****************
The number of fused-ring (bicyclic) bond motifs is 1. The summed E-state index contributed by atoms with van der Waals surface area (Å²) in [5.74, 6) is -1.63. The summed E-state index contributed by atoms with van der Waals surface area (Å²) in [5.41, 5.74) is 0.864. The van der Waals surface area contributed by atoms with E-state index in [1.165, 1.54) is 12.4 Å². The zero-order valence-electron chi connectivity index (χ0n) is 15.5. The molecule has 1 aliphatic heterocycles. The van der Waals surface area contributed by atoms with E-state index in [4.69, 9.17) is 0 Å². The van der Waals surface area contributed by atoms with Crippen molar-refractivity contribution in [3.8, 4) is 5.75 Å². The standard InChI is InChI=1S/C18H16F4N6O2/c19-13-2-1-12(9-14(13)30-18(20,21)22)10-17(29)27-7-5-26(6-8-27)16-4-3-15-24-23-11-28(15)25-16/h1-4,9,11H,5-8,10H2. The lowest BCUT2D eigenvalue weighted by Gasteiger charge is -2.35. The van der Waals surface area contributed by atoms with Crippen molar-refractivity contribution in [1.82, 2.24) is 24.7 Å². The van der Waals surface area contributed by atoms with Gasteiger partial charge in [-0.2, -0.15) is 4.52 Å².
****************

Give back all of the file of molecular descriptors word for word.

The number of fused-ring (bicyclic) bond motifs is 1. The summed E-state index contributed by atoms with van der Waals surface area (Å²) in [5.74, 6) is -1.63. The summed E-state index contributed by atoms with van der Waals surface area (Å²) in [5.41, 5.74) is 0.864. The van der Waals surface area contributed by atoms with E-state index in [1.165, 1.54) is 12.4 Å². The zero-order valence-electron chi connectivity index (χ0n) is 15.5. The molecule has 1 aliphatic heterocycles. The van der Waals surface area contributed by atoms with E-state index in [4.69, 9.17) is 0 Å². The van der Waals surface area contributed by atoms with Crippen molar-refractivity contribution in [3.8, 4) is 5.75 Å². The standard InChI is InChI=1S/C18H16F4N6O2/c19-13-2-1-12(9-14(13)30-18(20,21)22)10-17(29)27-7-5-26(6-8-27)16-4-3-15-24-23-11-28(15)25-16/h1-4,9,11H,5-8,10H2. The lowest BCUT2D eigenvalue weighted by Gasteiger charge is -2.35. The van der Waals surface area contributed by atoms with Crippen molar-refractivity contribution in [1.82, 2.24) is 24.7 Å². The van der Waals surface area contributed by atoms with Gasteiger partial charge in [-0.2, -0.15) is 4.52 Å².